“We can’t go back and discipline officers on these cases that have already been heard and adjudicated,” she said. “But (Campbell) was transferred out of that unit.”
Mark Young, president of the Lieutenants and Sergeants Association, declined to comment about specific cases because he said he hadn’t seen the posts by members of his union, Campbell and Petties.
But, Young added: “I think everyone should be careful what they post on social media, because they could offend citizens, and these are the people we risk our lives for. So why would we want to offend them?”
Detroit Police Officers Association union officials did not return a phone call seeking comment.
Although the two officers who avoided discipline are African American, Bryant said race was not a factor, pointing out that white officers who violated the social media policy also have kept their jobs.
Among them was Nate Weekley, who was demoted in 2016 after posting on Facebook that Black Lives Matter members were “racists” and “terrorists.” He later regained his detective rank.
Officer Mario White, who is black, is awaiting discipline for several Facebook posts last year, Bryant said. One of the messages was posted after Arizona Sen. John McCain died on Aug. 25, 2018.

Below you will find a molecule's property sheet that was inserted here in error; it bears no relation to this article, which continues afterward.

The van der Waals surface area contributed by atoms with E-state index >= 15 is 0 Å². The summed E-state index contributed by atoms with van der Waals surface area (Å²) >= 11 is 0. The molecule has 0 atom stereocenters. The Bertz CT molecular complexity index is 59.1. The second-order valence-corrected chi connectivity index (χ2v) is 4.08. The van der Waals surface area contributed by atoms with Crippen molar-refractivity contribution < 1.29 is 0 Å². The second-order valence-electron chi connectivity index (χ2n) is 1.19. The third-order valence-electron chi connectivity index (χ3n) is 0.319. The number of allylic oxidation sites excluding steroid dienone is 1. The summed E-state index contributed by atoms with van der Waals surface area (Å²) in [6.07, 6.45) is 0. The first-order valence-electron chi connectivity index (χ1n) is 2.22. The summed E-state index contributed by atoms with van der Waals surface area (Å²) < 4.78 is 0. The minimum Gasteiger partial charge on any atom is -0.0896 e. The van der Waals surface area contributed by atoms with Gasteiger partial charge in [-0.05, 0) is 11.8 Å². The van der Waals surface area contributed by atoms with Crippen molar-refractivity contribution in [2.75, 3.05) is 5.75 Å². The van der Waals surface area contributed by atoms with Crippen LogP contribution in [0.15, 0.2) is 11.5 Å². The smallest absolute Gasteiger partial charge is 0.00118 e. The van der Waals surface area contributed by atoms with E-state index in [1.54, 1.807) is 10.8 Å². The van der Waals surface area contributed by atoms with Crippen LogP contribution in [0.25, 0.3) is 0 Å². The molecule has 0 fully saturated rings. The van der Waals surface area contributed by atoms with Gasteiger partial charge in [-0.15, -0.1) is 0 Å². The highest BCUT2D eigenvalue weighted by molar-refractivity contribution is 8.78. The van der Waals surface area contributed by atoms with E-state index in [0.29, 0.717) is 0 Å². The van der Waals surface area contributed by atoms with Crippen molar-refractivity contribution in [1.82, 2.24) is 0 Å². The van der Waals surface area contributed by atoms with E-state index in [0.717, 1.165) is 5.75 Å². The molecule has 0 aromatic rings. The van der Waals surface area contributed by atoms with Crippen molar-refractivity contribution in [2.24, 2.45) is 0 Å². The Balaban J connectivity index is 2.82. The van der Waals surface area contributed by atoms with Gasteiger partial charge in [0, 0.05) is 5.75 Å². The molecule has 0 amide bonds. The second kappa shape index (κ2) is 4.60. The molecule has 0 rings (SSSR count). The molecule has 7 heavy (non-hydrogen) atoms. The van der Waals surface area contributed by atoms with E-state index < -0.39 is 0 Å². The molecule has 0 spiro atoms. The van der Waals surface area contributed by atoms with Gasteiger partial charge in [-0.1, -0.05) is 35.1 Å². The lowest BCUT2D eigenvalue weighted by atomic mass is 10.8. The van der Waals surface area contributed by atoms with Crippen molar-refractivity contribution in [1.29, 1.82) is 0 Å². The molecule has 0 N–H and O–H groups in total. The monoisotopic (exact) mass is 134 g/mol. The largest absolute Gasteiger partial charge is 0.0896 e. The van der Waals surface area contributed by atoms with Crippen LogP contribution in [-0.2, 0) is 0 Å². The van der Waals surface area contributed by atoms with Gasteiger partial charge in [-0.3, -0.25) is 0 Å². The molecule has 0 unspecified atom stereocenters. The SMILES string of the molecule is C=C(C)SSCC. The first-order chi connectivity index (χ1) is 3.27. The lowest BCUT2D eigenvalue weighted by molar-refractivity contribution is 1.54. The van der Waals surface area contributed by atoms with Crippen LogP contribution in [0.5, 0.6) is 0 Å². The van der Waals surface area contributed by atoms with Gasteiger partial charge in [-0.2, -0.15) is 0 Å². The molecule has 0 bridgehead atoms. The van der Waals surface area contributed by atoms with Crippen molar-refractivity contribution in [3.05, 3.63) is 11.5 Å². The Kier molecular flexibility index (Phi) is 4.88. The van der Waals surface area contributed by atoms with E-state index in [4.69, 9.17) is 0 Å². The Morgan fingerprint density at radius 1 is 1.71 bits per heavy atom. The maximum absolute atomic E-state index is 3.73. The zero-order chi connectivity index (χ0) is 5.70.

White posted a picture of former President George H.W. Bush and wrote: “RIP John McCain. I want to apologize for posting the wrong photo. Certain people look alike to me and Fox News.”
After a black woman climbed the Statue of Liberty on July 4, 2018, to protest President Donald Trump’s immigration policies, White wrote: “More ignorance… . Wonder if she climbed her dumb black ass up there to protest mass incarceration of her own people?”
In other posts, White referred to Detroit citizens as “hood rats,” and mocked a mentally ill woman.
“He was found guilty of several violations, and he’ll get a chance to appeal,” Bryant said. “The case is still being adjudicated.”
In what police officials say is another social media violation, Officer Royer Hernandez in 2017 posted to Facebook a photo of a rapper who’d been gunned down while sitting in his car on Detroit’s east side.
Hernandez was among the officers who responded to the October 2017 shooting death of 29-year-old Rodney Yeargin, whose stage name was Doughboy Ric. Police officials say Hernandez removed a sheet covering the victim’s face at the crime scene, snapped a cellphone picture, and posted it on Facebook.
Hernandez was suspended for 10 days, Bryant said. “Six of the days were served immediately, and he was allowed to hold the other four in abeyance for two years,” she said.
Bryant said investigators also forwarded Hernandez’s case to Wayne County prosecutors. “They determined there wasn’t enough evidence to bring charges,” she said.